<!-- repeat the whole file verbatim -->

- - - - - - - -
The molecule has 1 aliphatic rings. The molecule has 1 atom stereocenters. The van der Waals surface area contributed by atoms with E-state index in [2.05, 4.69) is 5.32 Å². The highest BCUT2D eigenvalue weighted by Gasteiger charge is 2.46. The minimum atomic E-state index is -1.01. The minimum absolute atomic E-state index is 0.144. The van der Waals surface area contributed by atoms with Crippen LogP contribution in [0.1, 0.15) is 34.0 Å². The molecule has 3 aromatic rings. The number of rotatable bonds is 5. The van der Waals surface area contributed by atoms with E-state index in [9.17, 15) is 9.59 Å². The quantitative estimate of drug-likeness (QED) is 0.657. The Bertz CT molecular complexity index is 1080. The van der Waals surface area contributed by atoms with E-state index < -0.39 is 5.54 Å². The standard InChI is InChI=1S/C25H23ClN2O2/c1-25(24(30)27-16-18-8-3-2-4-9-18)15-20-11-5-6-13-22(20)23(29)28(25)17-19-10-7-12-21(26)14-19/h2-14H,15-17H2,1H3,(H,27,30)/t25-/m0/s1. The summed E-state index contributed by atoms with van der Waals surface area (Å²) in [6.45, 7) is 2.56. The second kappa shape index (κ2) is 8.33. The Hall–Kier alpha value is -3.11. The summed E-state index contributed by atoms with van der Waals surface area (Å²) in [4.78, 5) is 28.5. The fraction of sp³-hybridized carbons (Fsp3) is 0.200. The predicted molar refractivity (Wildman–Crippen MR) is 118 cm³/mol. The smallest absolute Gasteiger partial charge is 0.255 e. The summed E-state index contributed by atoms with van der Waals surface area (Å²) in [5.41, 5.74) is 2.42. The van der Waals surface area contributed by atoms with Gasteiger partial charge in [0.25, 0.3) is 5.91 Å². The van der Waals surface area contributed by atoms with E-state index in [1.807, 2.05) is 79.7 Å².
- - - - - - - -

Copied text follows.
The molecule has 1 aliphatic rings. The molecule has 1 atom stereocenters. The van der Waals surface area contributed by atoms with E-state index in [2.05, 4.69) is 5.32 Å². The highest BCUT2D eigenvalue weighted by Gasteiger charge is 2.46. The minimum atomic E-state index is -1.01. The minimum absolute atomic E-state index is 0.144. The van der Waals surface area contributed by atoms with Crippen LogP contribution in [0.1, 0.15) is 34.0 Å². The molecule has 3 aromatic rings. The number of rotatable bonds is 5. The van der Waals surface area contributed by atoms with E-state index in [9.17, 15) is 9.59 Å². The quantitative estimate of drug-likeness (QED) is 0.657. The Bertz CT molecular complexity index is 1080. The van der Waals surface area contributed by atoms with E-state index < -0.39 is 5.54 Å². The standard InChI is InChI=1S/C25H23ClN2O2/c1-25(24(30)27-16-18-8-3-2-4-9-18)15-20-11-5-6-13-22(20)23(29)28(25)17-19-10-7-12-21(26)14-19/h2-14H,15-17H2,1H3,(H,27,30)/t25-/m0/s1. The summed E-state index contributed by atoms with van der Waals surface area (Å²) in [6.45, 7) is 2.56. The second kappa shape index (κ2) is 8.33. The Hall–Kier alpha value is -3.11. The summed E-state index contributed by atoms with van der Waals surface area (Å²) in [4.78, 5) is 28.5. The fraction of sp³-hybridized carbons (Fsp3) is 0.200. The predicted molar refractivity (Wildman–Crippen MR) is 118 cm³/mol. The smallest absolute Gasteiger partial charge is 0.255 e. The summed E-state index contributed by atoms with van der Waals surface area (Å²) in [5.41, 5.74) is 2.42. The van der Waals surface area contributed by atoms with Gasteiger partial charge in [0.25, 0.3) is 5.91 Å². The van der Waals surface area contributed by atoms with E-state index in [1.807, 2.05) is 79.7 Å².